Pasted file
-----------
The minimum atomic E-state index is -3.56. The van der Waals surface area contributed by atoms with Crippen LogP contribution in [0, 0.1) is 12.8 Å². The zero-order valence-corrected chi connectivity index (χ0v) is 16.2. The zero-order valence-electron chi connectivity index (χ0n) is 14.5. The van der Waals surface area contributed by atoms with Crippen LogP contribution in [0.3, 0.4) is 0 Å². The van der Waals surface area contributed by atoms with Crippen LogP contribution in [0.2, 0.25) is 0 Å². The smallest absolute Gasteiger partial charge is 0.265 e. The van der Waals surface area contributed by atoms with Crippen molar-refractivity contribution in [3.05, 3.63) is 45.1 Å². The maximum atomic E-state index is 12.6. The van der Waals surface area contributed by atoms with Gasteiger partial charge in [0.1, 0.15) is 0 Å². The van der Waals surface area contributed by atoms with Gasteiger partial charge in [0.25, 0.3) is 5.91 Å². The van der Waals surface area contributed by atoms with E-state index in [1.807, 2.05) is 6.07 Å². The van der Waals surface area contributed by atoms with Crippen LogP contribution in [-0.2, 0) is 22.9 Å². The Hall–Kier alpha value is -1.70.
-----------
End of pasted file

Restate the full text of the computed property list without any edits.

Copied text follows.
The minimum atomic E-state index is -3.56. The van der Waals surface area contributed by atoms with Crippen LogP contribution in [0, 0.1) is 12.8 Å². The zero-order valence-corrected chi connectivity index (χ0v) is 16.2. The zero-order valence-electron chi connectivity index (χ0n) is 14.5. The van der Waals surface area contributed by atoms with Crippen LogP contribution in [0.3, 0.4) is 0 Å². The van der Waals surface area contributed by atoms with Crippen LogP contribution in [0.2, 0.25) is 0 Å². The smallest absolute Gasteiger partial charge is 0.265 e. The van der Waals surface area contributed by atoms with Crippen molar-refractivity contribution in [3.05, 3.63) is 45.1 Å². The maximum atomic E-state index is 12.6. The van der Waals surface area contributed by atoms with Gasteiger partial charge in [0.1, 0.15) is 0 Å². The van der Waals surface area contributed by atoms with Gasteiger partial charge in [0.25, 0.3) is 5.91 Å². The van der Waals surface area contributed by atoms with E-state index in [1.807, 2.05) is 6.07 Å². The van der Waals surface area contributed by atoms with Crippen LogP contribution in [-0.2, 0) is 22.9 Å². The Hall–Kier alpha value is -1.70.